The Secret to Throwing a Dinner Party with Zero Stress

“It’s not entertaining—it’s having people over.”

When senior editor Meryl Rothstein proposed that as the headline for Alison Roman’s feature story in our October issue, I emailed back immediately: “Yes! Exactly!”

We all have that friend whose house we go to for a dinner party, and she just makes it all look so damn easy. Like she hadn’t actually spent three days planning the menu or sourcing the ingredients from five different specialty stores. Like she didn’t even decide what to make until standing over her kitchen island, surveying the produce in front of her, all while uncorking a bottle of Sancerre and dialing up a playlist on Spotify.

Of course, the question is how the heck do the rest of us pull this off? We all know that cooking for a crowd isn’t easy, and entertaining is even harder.

Here’s what I think, and it’s something I am just now learning at age 47: Don’t plan.

I know, I know. That doesn’t sound like shrewd advice. But it’s not our guests who apply pressure on us—it’s ourselves. If we’re given a week to map out a menu, we’ll use every minute, flipping through magazines like this one and scouring our favorite sites for recipes and ideas.

But it doesn’t have to be like that.

0617 lau judy pork nuoc cham

Nuoc cham and pork. Yes to both.

Photo by Alex Lau, styling by Judy Mancini

A few Saturdays ago my wife and I had our friends Gabe and Jules over for a dinner party. Not until that afternoon did I have time to hit the market and, because of the usual workweek grind, I hadn’t given much thought about what to cook.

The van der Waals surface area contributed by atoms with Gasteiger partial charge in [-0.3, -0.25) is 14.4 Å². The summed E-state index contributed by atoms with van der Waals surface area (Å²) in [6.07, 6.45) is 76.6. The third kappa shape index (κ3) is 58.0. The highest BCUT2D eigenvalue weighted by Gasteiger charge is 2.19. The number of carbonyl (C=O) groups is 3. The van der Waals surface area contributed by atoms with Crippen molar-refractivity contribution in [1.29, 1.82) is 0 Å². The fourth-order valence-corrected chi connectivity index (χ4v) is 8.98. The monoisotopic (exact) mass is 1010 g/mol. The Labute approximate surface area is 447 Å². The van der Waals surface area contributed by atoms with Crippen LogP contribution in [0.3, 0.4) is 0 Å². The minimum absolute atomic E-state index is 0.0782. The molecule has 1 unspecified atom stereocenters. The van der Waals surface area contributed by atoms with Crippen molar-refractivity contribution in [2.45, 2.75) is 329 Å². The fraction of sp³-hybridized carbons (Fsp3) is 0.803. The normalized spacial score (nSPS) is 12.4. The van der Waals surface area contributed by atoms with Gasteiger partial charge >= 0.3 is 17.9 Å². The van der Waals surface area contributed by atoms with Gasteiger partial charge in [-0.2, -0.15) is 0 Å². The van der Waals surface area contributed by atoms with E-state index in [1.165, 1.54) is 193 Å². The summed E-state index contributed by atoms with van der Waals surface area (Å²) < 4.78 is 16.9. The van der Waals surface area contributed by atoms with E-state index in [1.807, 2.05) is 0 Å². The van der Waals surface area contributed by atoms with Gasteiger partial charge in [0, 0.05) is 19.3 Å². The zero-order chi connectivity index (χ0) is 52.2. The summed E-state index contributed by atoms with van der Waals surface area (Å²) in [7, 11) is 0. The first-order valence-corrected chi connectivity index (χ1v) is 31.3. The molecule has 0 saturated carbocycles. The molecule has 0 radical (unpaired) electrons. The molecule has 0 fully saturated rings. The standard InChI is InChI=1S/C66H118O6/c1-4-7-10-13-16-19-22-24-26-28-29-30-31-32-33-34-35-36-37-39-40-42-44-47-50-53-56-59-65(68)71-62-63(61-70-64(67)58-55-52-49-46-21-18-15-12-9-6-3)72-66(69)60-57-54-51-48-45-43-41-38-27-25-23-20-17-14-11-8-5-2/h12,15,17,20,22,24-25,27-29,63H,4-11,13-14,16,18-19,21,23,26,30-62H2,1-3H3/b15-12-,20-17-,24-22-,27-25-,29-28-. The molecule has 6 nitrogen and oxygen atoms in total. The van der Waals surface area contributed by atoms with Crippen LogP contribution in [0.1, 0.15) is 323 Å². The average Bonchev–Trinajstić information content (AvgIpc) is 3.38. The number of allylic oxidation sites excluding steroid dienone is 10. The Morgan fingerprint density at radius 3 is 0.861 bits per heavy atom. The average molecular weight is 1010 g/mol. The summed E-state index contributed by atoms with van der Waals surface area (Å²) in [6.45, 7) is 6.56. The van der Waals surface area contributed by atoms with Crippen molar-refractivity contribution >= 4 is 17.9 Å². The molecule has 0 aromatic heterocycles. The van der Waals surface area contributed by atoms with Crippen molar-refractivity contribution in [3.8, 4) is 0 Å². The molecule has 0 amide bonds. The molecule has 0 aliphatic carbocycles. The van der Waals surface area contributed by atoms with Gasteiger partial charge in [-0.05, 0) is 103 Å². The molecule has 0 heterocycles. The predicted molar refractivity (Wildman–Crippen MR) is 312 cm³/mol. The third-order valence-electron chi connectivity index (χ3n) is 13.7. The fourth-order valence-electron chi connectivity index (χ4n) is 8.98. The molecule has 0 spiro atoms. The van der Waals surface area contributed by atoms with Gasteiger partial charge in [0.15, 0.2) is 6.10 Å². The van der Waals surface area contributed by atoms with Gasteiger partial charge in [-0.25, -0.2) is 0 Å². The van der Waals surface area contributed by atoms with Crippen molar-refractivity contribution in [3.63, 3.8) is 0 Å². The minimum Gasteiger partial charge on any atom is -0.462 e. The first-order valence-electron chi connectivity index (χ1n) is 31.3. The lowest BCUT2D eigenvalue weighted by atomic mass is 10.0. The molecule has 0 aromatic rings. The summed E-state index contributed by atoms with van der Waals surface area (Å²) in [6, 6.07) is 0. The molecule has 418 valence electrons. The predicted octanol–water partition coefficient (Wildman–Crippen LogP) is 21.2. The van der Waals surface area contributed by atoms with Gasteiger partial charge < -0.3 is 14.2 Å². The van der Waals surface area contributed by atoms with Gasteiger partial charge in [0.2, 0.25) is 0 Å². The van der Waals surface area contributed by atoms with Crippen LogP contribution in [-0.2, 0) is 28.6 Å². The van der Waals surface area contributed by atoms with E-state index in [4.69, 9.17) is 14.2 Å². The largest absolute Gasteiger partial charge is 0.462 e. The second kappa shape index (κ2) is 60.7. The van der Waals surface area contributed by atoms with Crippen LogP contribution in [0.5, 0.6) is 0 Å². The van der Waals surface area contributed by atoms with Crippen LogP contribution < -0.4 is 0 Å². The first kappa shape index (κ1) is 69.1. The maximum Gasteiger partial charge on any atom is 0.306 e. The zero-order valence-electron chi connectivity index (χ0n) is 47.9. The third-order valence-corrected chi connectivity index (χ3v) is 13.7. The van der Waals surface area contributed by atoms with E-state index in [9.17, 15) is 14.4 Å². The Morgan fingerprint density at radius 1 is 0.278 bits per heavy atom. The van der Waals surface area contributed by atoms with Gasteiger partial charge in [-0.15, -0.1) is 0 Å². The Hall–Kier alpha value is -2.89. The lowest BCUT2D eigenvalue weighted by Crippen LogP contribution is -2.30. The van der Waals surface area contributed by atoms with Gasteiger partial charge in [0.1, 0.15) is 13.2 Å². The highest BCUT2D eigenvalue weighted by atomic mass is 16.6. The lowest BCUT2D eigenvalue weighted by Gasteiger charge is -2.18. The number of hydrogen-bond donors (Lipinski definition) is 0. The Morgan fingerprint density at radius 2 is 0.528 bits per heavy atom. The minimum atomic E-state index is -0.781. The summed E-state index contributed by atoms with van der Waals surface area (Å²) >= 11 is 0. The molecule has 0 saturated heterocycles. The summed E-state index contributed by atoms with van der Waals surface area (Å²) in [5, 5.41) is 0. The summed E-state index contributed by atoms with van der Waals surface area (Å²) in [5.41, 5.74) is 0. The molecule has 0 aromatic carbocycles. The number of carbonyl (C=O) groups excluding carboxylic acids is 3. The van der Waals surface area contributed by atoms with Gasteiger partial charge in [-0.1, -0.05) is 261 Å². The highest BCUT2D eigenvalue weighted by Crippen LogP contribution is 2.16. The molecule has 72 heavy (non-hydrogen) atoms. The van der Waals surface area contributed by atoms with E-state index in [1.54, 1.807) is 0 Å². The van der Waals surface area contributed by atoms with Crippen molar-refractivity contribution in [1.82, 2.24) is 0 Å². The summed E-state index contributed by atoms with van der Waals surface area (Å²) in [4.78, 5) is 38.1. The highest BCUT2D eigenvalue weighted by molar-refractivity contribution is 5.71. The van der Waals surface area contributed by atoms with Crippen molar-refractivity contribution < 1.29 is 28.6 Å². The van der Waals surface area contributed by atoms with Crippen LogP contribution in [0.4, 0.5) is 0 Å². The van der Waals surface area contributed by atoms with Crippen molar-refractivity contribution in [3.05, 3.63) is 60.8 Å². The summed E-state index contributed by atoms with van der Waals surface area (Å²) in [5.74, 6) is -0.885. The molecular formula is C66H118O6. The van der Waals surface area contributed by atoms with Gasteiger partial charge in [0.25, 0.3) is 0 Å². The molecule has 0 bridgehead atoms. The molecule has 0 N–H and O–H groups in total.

I started at the butcher. As is often the case, some gorgeous bone-in pork chops spoke to me. Good meat + salt + hot grill = done. One dish checked off the list.

And then I remembered how when Gabe was a guest on the Bon Appétit Foodcast, he went on (and on) about his admittedly inauthentic take on nuoc cham, the great-on-everything, dead-simple Vietnamese sauce. (To make: Combine a couple tablespoons each of fresh lime juice and fish sauce, a tablespoon of sugar, some grated garlic and ginger, minced red or green chile, and minced cilantro stems.) Which got me thinking about some bok choy at the nearby farmers’ market and how that nuoc cham would be perfect spooned over it and the pork. Done and done. Two dishes checked off the list.

While at the market, I spotted a mountain of in-season zucchini. I figured that if I already had a hot grill going, I could throw the zukes on there, sliced thin, and finish them with a mess of fresh mint and minced garlic simmered in extra-virgin olive oil.

Back at the house, Gabe and I organized the ingredients while Simone and Jules opened a bottle of Grüner Veltliner and fired up the grill. I wouldn’t call our evening spontaneous, but it wasn’t exactly planned out, either. It’s like when you call your spouse and agree to meet up at a bar after work instead of spending weeks planning an overwrought fancy-dinner night out. We all know which one ends up being more fun.

So there we were, the four of us on our double date, hanging around the table, eating and drinking and remarking, somewhat surprisedly, on how well our spontaneous meal turned out. Nothing crazy, just good food and good company. And when you’re having people over, isn’t that exactly what you want?

Need proof that Adam can grill? Here ya go.

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